## Introduction

Having written a post on how to use post-quantum cryptography with Caddy, I thought it might be interesting to delve into the standard itself a bit more. Here is a summary (very light on the maths) of how X25519Kyber768Draft00 works.

## What is X25519Kyber768Draft00?

The X25519 part refers to standard elliptic curve cryptography, which has been putting the ‘S’ in HTTPS for many years now. Kyber768 is a lattice-based public key encryption system. Unlike RSA or ECDHA, lattice-based cryptography is an area where a good quantum computer is thought to offer no particular advantage over silicon-based classical architecture. The ‘Draft00’ part of the name refers to the fact that the Kyber768 standard is still a work in progress: the American National Institute for Standards and Technology (NIST) proposed a provisional standard in 2023. Later this year (‘24), we will be getting a finalised version of the standard.

## A Brief Refresher on Key Exchange

Your browser and my webserver need to communicate with each other using a symmetric key cryptography tool called a ‘block cipher’. AES is typical for TLS connections. To do this, they need to agree on the shared secret (i.e. the block cipher’s encryption/decryption key) privately. Public key cryptography is too computationally expensive to use for all the communication between browser and server, but it can be used to secure this symmetric key.

## X25519 Meets Kyber768: A Match Made in Heaven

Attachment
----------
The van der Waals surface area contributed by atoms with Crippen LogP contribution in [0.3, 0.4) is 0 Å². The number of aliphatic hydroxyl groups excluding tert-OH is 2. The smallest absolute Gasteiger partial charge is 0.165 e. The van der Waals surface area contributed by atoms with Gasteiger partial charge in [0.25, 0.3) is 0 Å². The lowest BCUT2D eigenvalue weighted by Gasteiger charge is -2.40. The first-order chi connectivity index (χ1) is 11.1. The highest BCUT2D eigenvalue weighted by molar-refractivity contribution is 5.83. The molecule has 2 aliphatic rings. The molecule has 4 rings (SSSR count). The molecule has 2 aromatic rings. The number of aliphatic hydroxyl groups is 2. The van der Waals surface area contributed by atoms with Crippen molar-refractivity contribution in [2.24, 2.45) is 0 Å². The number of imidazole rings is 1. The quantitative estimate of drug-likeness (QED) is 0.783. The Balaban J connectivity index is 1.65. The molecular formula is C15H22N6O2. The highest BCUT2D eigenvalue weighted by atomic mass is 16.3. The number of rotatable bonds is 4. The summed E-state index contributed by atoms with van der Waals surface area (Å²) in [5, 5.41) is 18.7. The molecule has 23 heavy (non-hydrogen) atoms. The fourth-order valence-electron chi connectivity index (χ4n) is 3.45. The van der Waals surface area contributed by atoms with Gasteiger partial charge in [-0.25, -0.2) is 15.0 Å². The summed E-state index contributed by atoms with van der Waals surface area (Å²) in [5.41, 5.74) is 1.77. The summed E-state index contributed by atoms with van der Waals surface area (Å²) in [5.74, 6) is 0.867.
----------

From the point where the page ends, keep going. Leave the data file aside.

In a ’normal’ TLS 1.3 connection, encryption of the AES key tends to be done just with X25519. In hybrid elliptic curve/post-quantum key exchange, the AES key is broken into two halves: 32 bytes to be encrypted with classical elliptic curve cryptography, then 32 bytes to be encrypted with a lattice-based post-quantum cryptographic system. Reading the AES key that secures the HTTP traffic is like firing a missile on a submarine: you need both keys.

What if your traffic is intercepted under the **store-now-decrypt-later** threat model, and the eavesdropper revisits
the TLS handshake in years to come when decent quantum computers are available? They should only be able to read the
X25519 (elliptic curve) half of the AES key. And if Kyber768, not yet as battle-hardened as its curvy cousin, should
have some flaw rendering it less secure than we thought? That doesn’t give the attacker any better chance of reading the
classically encrypted first half of the key. Both things would have to go wrong at once for the block cipher key to be
legible to an attacker.

## Further Reading

I’ve done my best to keep the cryptography mathematics out of this post for a software engineering audience, but the interested reader will find Bas Westerbaan’s X25519Kyber768Draft00 standard a more detailed explanation. If you’re interested in how to install this cryptography system yourself, check out my post on post-quantum cryptography with Caddy.